Intraoperative fluoroscopy can be undertaken with bronchoscopic procedures, such as deployment of an airway stent and transbronchial biopsy of the lung.
Evaluation of patients with unexplained cough who do not have an obvious explanation, such as reactive airways disease or respiratory infection
Diagnosis of malignant disease. It could include biopsy of an endobronchial tumor, transbronchial aspiration of a mediastinal or hilar lymph node with the aid or endobronchial ultrasound, or biopsy of a more distal lesion in the lung parenchyma with electromagnetic navigational bronchoscopy.
Bronchoscopy can be used in patients who have hemoptysis to evaluate for the source of bleeding (either identification of an endobronchial lesion or, if the bleeding source is more distal, evaluation for which lobe or segment the blood is emanating from). Therapy can also be accomplished for hemoptysis with removal of blood clots from the airway, laser ablation of bleeding endobronchial tumors, or placement of balloon catheters to isolate bleeding portions of the lung.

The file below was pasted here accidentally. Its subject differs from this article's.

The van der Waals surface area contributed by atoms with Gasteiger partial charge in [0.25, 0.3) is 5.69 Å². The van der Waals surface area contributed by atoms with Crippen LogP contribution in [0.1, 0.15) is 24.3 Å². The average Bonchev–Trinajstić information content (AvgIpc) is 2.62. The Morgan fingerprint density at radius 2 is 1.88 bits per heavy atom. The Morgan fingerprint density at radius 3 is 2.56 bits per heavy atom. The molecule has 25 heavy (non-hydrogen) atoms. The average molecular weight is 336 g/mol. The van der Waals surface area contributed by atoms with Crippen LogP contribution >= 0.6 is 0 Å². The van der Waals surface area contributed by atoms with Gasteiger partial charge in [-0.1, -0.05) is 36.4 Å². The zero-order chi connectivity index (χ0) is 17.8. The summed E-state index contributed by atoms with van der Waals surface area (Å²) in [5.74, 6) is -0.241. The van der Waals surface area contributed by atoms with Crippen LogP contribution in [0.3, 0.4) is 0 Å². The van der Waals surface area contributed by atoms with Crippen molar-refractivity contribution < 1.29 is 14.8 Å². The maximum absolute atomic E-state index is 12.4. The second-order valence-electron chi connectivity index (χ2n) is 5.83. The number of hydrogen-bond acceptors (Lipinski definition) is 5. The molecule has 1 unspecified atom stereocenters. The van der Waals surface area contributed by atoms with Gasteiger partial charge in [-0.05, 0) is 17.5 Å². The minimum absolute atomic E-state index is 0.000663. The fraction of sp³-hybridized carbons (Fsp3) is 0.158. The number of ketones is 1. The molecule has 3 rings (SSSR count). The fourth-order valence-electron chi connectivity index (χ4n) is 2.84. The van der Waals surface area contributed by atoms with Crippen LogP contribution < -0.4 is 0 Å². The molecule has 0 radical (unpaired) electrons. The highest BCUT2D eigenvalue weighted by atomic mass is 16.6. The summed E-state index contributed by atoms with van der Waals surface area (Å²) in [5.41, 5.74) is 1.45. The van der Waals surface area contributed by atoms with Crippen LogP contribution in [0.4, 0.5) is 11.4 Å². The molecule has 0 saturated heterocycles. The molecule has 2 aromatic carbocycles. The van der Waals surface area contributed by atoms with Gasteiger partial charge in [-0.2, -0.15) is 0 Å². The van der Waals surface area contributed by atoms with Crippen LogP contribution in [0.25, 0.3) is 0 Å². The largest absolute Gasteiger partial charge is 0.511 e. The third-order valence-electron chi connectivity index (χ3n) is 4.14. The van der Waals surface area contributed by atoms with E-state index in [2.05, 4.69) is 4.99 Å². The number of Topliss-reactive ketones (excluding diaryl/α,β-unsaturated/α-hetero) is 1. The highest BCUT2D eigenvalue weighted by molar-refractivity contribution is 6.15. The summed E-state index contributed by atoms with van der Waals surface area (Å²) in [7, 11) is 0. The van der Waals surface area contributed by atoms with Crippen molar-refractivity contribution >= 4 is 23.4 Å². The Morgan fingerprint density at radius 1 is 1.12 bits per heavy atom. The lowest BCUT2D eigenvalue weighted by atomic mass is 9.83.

Bronchoscopy can identify the site and degree of airway obstruction (diameter of residual airway and length of obstructing lesion). Interventions include débridement of obstructing endobronchial tumor with forceps or laser ablation and/or placement of endobronchial airway stents.
Bronchoscopy can also be used to evaluate and retrieve foreign bodies from the airway.
Lung washings and random transbronchial biopsies can be performed using bronchoscopy in the evaluation of patients with interstitial lung disease and infiltrates of unclear etiology in immunocompromised patients or patients who have undergone lung transplantation.
For patients with pulmonary abscess, occasionally bronchoscopy can be useful in establishing internal drainage of the abscess cavity to the airway.